There are two forms of Caverject available: Caverject Vials and Caverject Dual Chamber.

The main difference between them is that when using Caverject Vials, the user has to prepare the vial and mix the powder and liquid solution together themselves; whereas with Caverject Dual Chamber, everything is contained in one device, and the medicine is mixed together by turning the plunger.

But aside from the way they are administered, the two are mostly very similar.

They are both made by the same company (Pfizer), contain the same medicine (alprostadil which is similar to the natural substance in your body called prostaglandin E1) and work in the same way: by widening your blood vessels so that blood can flow in your penis more easily, thus making it easier to get and keep an erection.

In this post, we’ll run through the differences and similarities between the two, including:

and what to do if you aren’t sure which form is best for you.

How are they administered?

The injections are given to the same area (the tissue on the side of the shaft of the penis), but there are slight differences in the way each one is prepared.

Both contain alprostadil in ‘lyophilized form’. This means that it has been freeze-dried so that it has an increased resistance to heat, light, and other external influences.

In Caverject Vials, the freeze-dried medicine and the water for injection solutions are supplied separately. Two needles are also provided.

The larger needle is affixed carefully to the syringe containing the solution. The user then injects the solution into the vial containing the freeze-dried medicine, through the rubber stop. Once all the liquid is in, the user swirls the vial to mix it together, before pulling the plunger back out to draw the now-mixed solution back into the syringe.

The used needle is then removed and replaced with the smaller needle, ready to be administered. When injecting the medicine, the user ensures they are using the right amount (and correct dose).by injecting the appropriate line on the side of the syringe.

In Caverject Dual Chamber, both the injection solution and the freeze-dried powder are contained in one device, but in separate chambers. The user mixes these together by simply twisting the plunger until it clicks, and then gently shaking it. The dose is selected by turning a dial at the end of the plunger.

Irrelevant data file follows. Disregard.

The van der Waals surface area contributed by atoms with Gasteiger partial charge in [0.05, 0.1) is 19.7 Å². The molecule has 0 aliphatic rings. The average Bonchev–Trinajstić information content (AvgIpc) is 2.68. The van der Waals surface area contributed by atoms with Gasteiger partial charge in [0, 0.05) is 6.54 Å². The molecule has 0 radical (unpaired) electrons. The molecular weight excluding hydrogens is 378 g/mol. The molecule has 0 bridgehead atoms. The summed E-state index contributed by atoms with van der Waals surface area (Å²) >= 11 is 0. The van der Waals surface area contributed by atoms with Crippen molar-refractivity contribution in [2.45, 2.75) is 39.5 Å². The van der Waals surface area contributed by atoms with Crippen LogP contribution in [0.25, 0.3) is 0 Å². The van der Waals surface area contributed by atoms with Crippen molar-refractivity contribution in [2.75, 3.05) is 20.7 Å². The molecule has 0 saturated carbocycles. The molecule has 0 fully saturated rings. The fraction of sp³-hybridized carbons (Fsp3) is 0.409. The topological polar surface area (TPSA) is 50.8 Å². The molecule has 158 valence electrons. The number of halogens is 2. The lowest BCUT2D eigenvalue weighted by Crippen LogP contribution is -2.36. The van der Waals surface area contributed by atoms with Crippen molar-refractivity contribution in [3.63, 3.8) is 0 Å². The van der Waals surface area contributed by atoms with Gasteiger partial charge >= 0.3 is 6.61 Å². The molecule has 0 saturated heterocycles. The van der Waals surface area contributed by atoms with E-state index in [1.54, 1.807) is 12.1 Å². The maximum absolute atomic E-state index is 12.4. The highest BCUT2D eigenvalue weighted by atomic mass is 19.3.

Are there different doses available?

Yes. Caverject Dual Chamber is available in 10mcg and 20mcg concentrations.

Caverject Vials is available in 10mcg, 20mcg and 40mcg concentrations. A 5mg concentration used to be available, but has been discontinued.

When injecting with Caverject Vials, the user has to administer it to the line manually. Caverject Dual Chamber on the other hand, has a twistable switch at the end of the syringe where the user selects the dose they need to use.

A doctor will usually advise ‘titration’ with Caverject, which means that the patient will start with a low dose (equivalent to 1.25 or 2.5 mcg for example) and gradually increase the amount they use until they get a sufficient response.

Do they work differently?

No. They both contain the same active ingredient, so once injected the body, they work in the same manner.

Alprostadil is a synthetic ingredient, similar to a natural chemical in the body, called PGE1 (which is short for prostaglandin E1). Erectile dysfunction is caused by tightened blood vessels, restricting blood flow to the penis. PGE1 helps to loosen these blood vessels, which allows blood to flow more easily into the penis, and allow for firmer erections.

Caverject Vials vs Dual Chamber: Which is cheaper?

It depends where you get it from. If you’re entitled to branded treatment for ED on the NHS, then both forms (whichever you are issued) will cost the same (the price of the prescription levy), or be free (if you’re entitled to free treatment).

If you’re buying Caverject privately, prices for each can vary. When you buy Caverject online from Treated.com for example, Caverject Vials is more expensive per injection. Two dual chamber injections costs £39, whereas two vials injections costs £55.

You can find a full list of prices on our Caverject page.

Which should I use?

It ultimately depends which one you’re more comfortable with, and which one your doctor recommends. If you’re not sure about the best form or want to switch from one form to another, speak to your doctor for advice.

Page last reviewed:  24/08/2018